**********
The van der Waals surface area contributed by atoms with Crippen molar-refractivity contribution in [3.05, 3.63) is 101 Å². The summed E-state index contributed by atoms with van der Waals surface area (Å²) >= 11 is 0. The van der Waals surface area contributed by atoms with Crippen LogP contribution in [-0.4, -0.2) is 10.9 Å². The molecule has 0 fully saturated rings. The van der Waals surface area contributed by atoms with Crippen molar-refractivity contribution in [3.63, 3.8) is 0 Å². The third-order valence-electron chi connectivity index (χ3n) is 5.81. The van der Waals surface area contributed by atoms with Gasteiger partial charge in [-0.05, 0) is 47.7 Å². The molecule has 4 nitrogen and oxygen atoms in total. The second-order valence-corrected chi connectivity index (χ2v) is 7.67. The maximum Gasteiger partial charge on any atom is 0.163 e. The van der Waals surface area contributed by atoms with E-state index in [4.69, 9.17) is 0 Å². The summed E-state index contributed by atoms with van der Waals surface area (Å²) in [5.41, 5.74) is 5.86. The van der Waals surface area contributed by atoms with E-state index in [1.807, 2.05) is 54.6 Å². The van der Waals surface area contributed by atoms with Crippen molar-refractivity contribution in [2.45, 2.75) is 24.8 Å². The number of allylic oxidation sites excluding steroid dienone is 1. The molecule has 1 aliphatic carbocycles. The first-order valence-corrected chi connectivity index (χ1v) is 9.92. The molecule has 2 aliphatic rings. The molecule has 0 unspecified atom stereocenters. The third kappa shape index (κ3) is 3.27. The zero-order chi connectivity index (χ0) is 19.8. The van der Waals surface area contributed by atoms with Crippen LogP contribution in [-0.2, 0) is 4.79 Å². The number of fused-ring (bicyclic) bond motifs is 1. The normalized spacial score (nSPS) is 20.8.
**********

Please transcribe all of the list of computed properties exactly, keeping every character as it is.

The van der Waals surface area contributed by atoms with Crippen molar-refractivity contribution in [3.05, 3.63) is 101 Å². The summed E-state index contributed by atoms with van der Waals surface area (Å²) >= 11 is 0. The van der Waals surface area contributed by atoms with Crippen LogP contribution in [-0.4, -0.2) is 10.9 Å². The molecule has 0 fully saturated rings. The van der Waals surface area contributed by atoms with Crippen molar-refractivity contribution in [3.63, 3.8) is 0 Å². The third-order valence-electron chi connectivity index (χ3n) is 5.81. The van der Waals surface area contributed by atoms with Gasteiger partial charge in [-0.05, 0) is 47.7 Å². The molecule has 4 nitrogen and oxygen atoms in total. The second-order valence-corrected chi connectivity index (χ2v) is 7.67. The maximum Gasteiger partial charge on any atom is 0.163 e. The van der Waals surface area contributed by atoms with E-state index in [4.69, 9.17) is 0 Å². The summed E-state index contributed by atoms with van der Waals surface area (Å²) in [5.41, 5.74) is 5.86. The van der Waals surface area contributed by atoms with E-state index in [1.807, 2.05) is 54.6 Å². The van der Waals surface area contributed by atoms with Crippen molar-refractivity contribution in [2.45, 2.75) is 24.8 Å². The number of allylic oxidation sites excluding steroid dienone is 1. The molecule has 1 aliphatic carbocycles. The first-order valence-corrected chi connectivity index (χ1v) is 9.92. The molecule has 2 aliphatic rings. The molecule has 0 unspecified atom stereocenters. The third kappa shape index (κ3) is 3.27. The zero-order chi connectivity index (χ0) is 19.8. The van der Waals surface area contributed by atoms with Crippen LogP contribution in [-0.2, 0) is 4.79 Å². The number of fused-ring (bicyclic) bond motifs is 1. The normalized spacial score (nSPS) is 20.8.